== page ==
China’s fuerdai – the second generation rich – tend to get a bad rap. Earlier this year, we reported that Wang Sicong, the only son of billionaire Wang Jianlin, was banned from Sina Weibo’s ‘hot searches’ function for three months (see WiC396). The restriction was part of the social media platform’s drive to comply with government directives on delivering morally educational content.
As a fuerdai known for his playboy lifestyle, the 30 year-old has regularly stirred controversies with his dating habits, parties and lavish gifts for his dog (including a couple of gold-plated watches from Apple).
However, Wang was back in the headlines this month with some more positive news. On November 3 his eSports team Invictus Gaming (IG) won the 2018 League of Legends World Championship with a 3-0 clean sweep over a team from Europe (League of Legends is a multiplayer arena game published by California-based Riot Games, which is owned by Tencent.)
The feat was arguably more meaningful for Wang than it was for his country not least because half of the Invictus team, plus its coach, are South Korean. But for Wang, it was a solid return on an eSports investment that started in 2011.
According to Huxiu, a news portal, Wang was the first businessman to take eSports seriously and did so with an eye to building an industry chain. “A new business model was pioneered by IG: players are entitled to the cash rewards they win from competitions, yet they also have to participate in promotional activities organised by the club,” Huxiu said, noting that the model has raised the salaries of other eSports players and improved the image of the still-budding sector.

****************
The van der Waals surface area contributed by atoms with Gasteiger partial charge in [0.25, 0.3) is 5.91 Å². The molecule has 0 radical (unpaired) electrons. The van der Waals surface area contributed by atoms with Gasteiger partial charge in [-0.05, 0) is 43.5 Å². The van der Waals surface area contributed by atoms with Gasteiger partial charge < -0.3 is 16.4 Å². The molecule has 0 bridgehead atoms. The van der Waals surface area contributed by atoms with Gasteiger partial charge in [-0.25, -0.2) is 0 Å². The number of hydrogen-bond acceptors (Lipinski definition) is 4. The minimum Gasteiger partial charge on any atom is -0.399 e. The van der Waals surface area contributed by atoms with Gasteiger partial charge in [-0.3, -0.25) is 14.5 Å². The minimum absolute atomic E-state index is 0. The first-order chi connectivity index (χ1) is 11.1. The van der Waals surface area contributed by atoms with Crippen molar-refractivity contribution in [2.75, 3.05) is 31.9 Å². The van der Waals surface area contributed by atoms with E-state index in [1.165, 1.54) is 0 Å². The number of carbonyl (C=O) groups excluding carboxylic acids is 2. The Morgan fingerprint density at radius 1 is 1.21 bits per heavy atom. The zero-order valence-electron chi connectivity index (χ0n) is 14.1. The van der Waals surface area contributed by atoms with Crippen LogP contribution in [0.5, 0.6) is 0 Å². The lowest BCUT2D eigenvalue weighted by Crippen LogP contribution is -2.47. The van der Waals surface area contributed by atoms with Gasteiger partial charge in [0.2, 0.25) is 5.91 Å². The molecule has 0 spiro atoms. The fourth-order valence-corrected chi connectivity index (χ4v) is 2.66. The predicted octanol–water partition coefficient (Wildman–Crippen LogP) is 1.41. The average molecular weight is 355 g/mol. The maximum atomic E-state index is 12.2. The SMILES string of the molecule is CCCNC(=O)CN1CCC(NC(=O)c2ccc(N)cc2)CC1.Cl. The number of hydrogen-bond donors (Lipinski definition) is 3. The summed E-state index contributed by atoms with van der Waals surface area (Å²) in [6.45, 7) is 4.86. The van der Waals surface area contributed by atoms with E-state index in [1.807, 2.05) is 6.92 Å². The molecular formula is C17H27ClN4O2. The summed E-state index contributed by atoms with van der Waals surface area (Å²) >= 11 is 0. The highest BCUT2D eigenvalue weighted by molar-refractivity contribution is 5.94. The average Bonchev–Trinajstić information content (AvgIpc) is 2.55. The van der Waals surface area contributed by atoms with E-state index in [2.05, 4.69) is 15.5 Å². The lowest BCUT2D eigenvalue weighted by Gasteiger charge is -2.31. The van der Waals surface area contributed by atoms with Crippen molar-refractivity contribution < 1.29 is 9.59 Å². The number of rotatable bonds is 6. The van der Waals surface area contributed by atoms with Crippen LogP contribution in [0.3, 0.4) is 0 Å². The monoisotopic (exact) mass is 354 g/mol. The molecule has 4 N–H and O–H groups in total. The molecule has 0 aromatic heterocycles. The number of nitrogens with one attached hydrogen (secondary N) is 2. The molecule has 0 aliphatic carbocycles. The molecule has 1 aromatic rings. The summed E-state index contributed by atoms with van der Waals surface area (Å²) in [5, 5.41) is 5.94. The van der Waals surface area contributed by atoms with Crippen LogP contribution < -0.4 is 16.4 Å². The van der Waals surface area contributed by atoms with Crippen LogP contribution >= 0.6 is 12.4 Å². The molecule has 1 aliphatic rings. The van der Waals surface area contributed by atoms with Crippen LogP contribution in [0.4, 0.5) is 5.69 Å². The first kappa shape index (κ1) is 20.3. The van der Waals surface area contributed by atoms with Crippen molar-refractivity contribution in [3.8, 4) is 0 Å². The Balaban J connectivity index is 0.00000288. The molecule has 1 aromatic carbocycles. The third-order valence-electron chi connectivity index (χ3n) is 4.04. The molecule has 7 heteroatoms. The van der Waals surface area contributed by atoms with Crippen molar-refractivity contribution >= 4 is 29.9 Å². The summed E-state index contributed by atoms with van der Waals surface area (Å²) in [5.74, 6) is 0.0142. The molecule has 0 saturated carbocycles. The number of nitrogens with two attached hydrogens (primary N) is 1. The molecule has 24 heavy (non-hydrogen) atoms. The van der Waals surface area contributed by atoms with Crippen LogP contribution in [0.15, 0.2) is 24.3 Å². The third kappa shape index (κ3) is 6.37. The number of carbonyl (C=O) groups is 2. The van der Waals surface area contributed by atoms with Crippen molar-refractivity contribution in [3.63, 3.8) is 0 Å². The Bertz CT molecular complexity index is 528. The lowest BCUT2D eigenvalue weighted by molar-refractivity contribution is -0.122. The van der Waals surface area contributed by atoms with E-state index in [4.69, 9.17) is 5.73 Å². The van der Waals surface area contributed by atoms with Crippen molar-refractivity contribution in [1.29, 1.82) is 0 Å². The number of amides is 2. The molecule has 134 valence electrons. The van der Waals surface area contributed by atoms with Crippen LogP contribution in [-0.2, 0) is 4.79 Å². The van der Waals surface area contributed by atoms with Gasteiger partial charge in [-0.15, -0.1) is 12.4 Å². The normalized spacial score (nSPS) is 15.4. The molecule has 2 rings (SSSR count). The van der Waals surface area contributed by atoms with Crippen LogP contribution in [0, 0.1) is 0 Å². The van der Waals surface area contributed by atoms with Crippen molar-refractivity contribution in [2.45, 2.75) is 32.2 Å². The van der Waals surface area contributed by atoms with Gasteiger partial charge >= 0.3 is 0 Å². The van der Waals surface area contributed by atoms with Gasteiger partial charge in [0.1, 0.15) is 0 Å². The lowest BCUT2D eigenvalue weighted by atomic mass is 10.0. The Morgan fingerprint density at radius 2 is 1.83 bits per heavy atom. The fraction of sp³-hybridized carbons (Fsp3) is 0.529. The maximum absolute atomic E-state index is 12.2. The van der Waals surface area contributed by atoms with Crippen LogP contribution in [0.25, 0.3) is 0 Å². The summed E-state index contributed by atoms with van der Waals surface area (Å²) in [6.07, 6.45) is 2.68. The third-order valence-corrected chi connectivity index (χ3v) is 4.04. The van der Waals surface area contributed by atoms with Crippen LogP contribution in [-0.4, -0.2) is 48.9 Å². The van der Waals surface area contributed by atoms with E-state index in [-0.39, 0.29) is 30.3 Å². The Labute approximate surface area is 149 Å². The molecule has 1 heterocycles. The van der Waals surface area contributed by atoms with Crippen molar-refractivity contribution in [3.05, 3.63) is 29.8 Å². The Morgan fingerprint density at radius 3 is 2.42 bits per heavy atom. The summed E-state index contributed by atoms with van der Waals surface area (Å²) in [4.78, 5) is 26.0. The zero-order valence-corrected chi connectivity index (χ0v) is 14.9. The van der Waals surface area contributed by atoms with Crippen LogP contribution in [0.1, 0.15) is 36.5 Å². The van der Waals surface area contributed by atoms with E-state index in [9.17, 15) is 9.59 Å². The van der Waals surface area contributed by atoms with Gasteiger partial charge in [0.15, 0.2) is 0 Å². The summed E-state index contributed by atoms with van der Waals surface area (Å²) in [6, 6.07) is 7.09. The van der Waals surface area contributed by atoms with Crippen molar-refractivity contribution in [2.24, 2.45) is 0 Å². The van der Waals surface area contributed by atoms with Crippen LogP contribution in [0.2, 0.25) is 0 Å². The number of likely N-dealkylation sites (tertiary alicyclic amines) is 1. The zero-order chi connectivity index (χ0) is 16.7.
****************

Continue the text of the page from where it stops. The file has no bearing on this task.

None of this would have been possible without the Rmb500 million ($72.13 million) from Wang’s father that helped start Prometheus Capital, a private equity fund that owns IG and a number of other companies in the eSports industry. They include Panda TV, a game-focused live-streaming platform; Wang Yu Wang Ka, an eSports internet café chain, and Banana Project, a talent management agency that promotes eSports stars and entertainers.
Hurun now estimates that Wang’s own wealth – as distinct from his father’s – reached Rmb5 billion as of the end of October. Wang also seems to have learned from his poor PR of the past, giving away Rmb1.13 million to 113 netizens in a lucky draw to celebrate his team’s victory and publicise the news.
However, try though he might, Wang couldn’t avoid a little unwelcome publicity. A photo subsequently went viral of him stuffing a hotdog into his mouth while he watched the League of Legends battle. Debate raged as to how someone so well brought up (he went to British boarding school Winchester) could display such bad table manners. Despite Wang’s protests, the weibo page with the hashtag “Wang Sicong eats hot dog meme” has already been viewed 390 million times and has inspired much mockery.
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